HealthDay News — There are high prevalence rates of general psychiatric disorders and loneliness in the general U.K. population during the COVID-19 pandemic, according to a study published online June 30 in Psychiatry Research.

Lambert Zixin Li, from Stanford University in California, and Senhu Wang, Ph.D., from the University of Cambridge in the United Kingdom, conducted a survey of 15,530 residents to investigate the prevalence and predictors of general psychiatric disorders and frequency of loneliness during COVID-19 in the United Kingdom.

The researchers found that 29.2 percent of the respondents scored 4 or higher on the 12-item General Health Questionnaire, the caseness threshold on the general psychiatric disorder measure. Furthermore, 35.86 percent of respondents reported sometimes or often feeling lonely. Participants who have or had COVID-19-related symptoms were more likely to develop general psychiatric disorders and were lonelier. There were higher risks for general psychiatric disorders and loneliness among women and young people. Having a job and living with a partner emerged as protective factors.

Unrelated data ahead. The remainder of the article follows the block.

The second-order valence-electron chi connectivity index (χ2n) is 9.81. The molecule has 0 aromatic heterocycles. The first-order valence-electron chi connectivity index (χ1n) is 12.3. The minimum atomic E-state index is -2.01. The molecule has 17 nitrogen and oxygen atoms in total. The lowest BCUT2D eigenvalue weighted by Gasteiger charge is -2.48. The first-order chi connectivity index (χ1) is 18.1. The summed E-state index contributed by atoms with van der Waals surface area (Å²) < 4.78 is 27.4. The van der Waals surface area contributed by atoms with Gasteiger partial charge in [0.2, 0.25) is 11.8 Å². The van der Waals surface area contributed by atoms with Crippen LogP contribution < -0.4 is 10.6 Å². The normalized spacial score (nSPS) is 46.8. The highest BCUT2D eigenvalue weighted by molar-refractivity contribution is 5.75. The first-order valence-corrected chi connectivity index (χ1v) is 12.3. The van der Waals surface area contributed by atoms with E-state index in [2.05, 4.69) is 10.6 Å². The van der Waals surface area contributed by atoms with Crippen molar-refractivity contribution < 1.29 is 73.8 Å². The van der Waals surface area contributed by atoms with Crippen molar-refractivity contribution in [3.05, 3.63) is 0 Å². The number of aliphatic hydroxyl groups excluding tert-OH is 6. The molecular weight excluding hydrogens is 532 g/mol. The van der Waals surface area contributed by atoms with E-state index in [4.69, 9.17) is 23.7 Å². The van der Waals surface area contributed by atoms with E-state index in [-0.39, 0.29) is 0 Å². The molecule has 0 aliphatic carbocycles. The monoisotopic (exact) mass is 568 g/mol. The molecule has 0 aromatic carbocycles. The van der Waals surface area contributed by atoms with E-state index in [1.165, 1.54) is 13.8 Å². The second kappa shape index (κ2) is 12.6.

“Although the minor psychiatric disorders are often less urgent concerns of the public health policies, they are not negligible given the large proportion of the population that have been affected,” Li said in a statement.


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